In May of 1926, President Calvin Coolidge signed a bill authorizing the establishment of a 521,000-acre Shenandoah National Park. The bill stipulated that no federal funds could be used to acquire the land for the park. The job of obtaining the land therefore fell to the Commonwealth of Virginia.
In order to avoid the slow and painful process of negotiating prices with each landowner, Virginia in March 1928 passed the Public Park Condemnation Act. The Act allowed the state to acquire the necessary land by filing a single condemnation suit in each of the eight affected counties, and purchasing the land by right of eminent domain. In effect the state simply confiscated all the lands that would make up the park.
Officials then formed a three-man committee to assess the value of each property to be paid its owner. Once the condemnation had been signed into law, the next task was to remove the inhabitants.
Complicating matters was the fact that many residents did not own proper title to their land and were uncertain as to the exact boundaries of their property. Ultimately 2,800 people were forced from their homes. By 1935 most of the inhabitants had left voluntarily. But the ones who chose to remain didn’t go down without a fight.
Dear Sir I have moved to the George Herring place. and under the Contract was to use all buildings an be responsible for them.
Mr. Herring have been to the C C. Camp no 3. trying to get the store room from them. this room would be of use to me as the roof is bad on the corn house. He also has it locked. and orders me not to touch it. Also has a few hundred pounds of hay in the barn. Would like for him to move it out so I will have room for my cows. If you desire me to hold all buildings please let me no at once so I can show the foremen my permit when he comes to tear them down.
(Signed) Mr. Boss. Morriss
DEPARTMENT OF THE INTERIOR
SHENANDOAH NATIONAL PARK
March 13, 1935
Mr. Boss Morris
Swift Run, Va.
Your letter of March 10 which you wrote to Mr. Zerkel and in which you state that Mr. George Herring is trying to get the store room from his former place on which you are now living has been handed me to answer.
This is to advise that Mr. Herring has no rights to any of the buildings on the place and is not to tear down and move any of them.
I am sending a copy of this letter to Mr. Herring at Proffit, Va., so that he can make arrangements for the removal of his hay from the barn and also removal of whatever he has locked up in the store room, if anything.
Yours very truly,
J. R. LASSITER
Engineer in Charge
CC Mr. Herring
JRL – gh
Dictated but not read.
I’m now answering your letter I recived from you. so called a Copy to Boss Morris.
I’m very mutch suprised to get a thang like that. I have not said or even thraught of tearing dawn any thang up there. that is some of Boss Morrises lies he reparted to you. his wife told me she had a wretten permatt to stay there tell fall and said you had given them the buildings to move a way this fall. and I do know the C C C boys has been giving a way the buildings, and I can proved this to you they gave the George Shifflett house and all to Andry Mawbray. and the also gave G. M. Shiflett buildings to Bernard & Warren Shifflett and the also got N. C. Herrings buildings and the gave Mr C J Begoon buildings to William Sullivan. and Mr Sellars buildings to ame Shifflett. and I wretten to W.C. Hall Chairman Richmond and he said you all had no right to give a way the buildings. and I say if you all were a goning to give them a way wouldent it be more nicer to give it to the one who awned the property and Boss Morris moved from his house he taken the windows & doors I do not know what he did with them. and Bosses wife. told me you had promised Ame Shifflett the store building to move a way. and that is the way you all are doning and sending me your harble letters to which I havent had nothing to do with eny of the buildings up there. I thank you had better send some letters to the ones who are halling out the buildings and the fence. I’m very mutch suprised at you sending to me sutch a thand. I thraught you were a man of a better standing than that. I want you to know that my husband or I nether one have not been messing. with the mess of people up there or the buildings either and Boss Morris Cant come to my face and tell his lies. and that place was mine and not G.R. Herrings. They are up there a beating the park aut of every thang they can and a living on what has moved aut and do you up hold sutch as that. if you do you wont be mutch thraought of as they are. and every body knows what sutch thangs as Boss Morris is. Boos is up there lieing on my husband and he was here down with the grip I’m not lieing on no one. an I’m not telling you one ward mare than I can prave end I am living up to what I say. and I’m a goning to keep your letter and show it to the nicest of people who knows you lisent to Boss Morris lieing on us. and know we had nothing to do with Boss morris or his bueldings they clam you give to him. I want you to answer this at once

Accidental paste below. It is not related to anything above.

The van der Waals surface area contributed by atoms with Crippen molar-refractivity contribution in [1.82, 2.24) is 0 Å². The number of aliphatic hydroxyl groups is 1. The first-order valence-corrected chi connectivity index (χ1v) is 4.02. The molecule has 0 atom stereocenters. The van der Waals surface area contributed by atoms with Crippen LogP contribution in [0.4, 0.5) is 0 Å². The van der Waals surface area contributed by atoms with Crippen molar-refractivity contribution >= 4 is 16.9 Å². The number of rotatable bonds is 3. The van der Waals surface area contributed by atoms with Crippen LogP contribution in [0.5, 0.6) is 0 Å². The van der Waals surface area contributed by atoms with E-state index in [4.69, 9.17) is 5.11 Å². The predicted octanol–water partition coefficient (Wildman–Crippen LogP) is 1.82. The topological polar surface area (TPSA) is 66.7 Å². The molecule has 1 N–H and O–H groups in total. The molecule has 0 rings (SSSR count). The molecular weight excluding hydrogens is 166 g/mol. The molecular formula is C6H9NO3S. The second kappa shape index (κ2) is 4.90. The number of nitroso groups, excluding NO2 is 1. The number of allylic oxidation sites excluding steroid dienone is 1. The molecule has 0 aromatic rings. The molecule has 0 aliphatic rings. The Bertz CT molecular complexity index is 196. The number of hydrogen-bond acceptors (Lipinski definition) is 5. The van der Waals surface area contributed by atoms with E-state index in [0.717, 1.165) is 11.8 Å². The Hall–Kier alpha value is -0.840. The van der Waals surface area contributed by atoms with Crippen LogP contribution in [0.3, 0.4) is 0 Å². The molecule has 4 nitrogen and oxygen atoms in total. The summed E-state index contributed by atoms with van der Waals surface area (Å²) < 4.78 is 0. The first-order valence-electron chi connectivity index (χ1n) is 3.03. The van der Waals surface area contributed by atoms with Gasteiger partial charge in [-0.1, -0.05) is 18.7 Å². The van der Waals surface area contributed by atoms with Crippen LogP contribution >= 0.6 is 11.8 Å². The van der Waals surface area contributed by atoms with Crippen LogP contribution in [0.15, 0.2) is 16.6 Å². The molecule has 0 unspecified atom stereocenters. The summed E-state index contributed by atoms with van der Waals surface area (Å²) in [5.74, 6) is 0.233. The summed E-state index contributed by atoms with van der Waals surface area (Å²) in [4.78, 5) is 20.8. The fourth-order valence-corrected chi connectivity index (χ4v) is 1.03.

Yours Truly (Signed) Lillie Herrg
wife of G. R. H.
Copy of a pen written four-page letter.
Shenandoah National Park Archives – www.lib.jmu.edu/special/manuscripts/hoepfner.aspx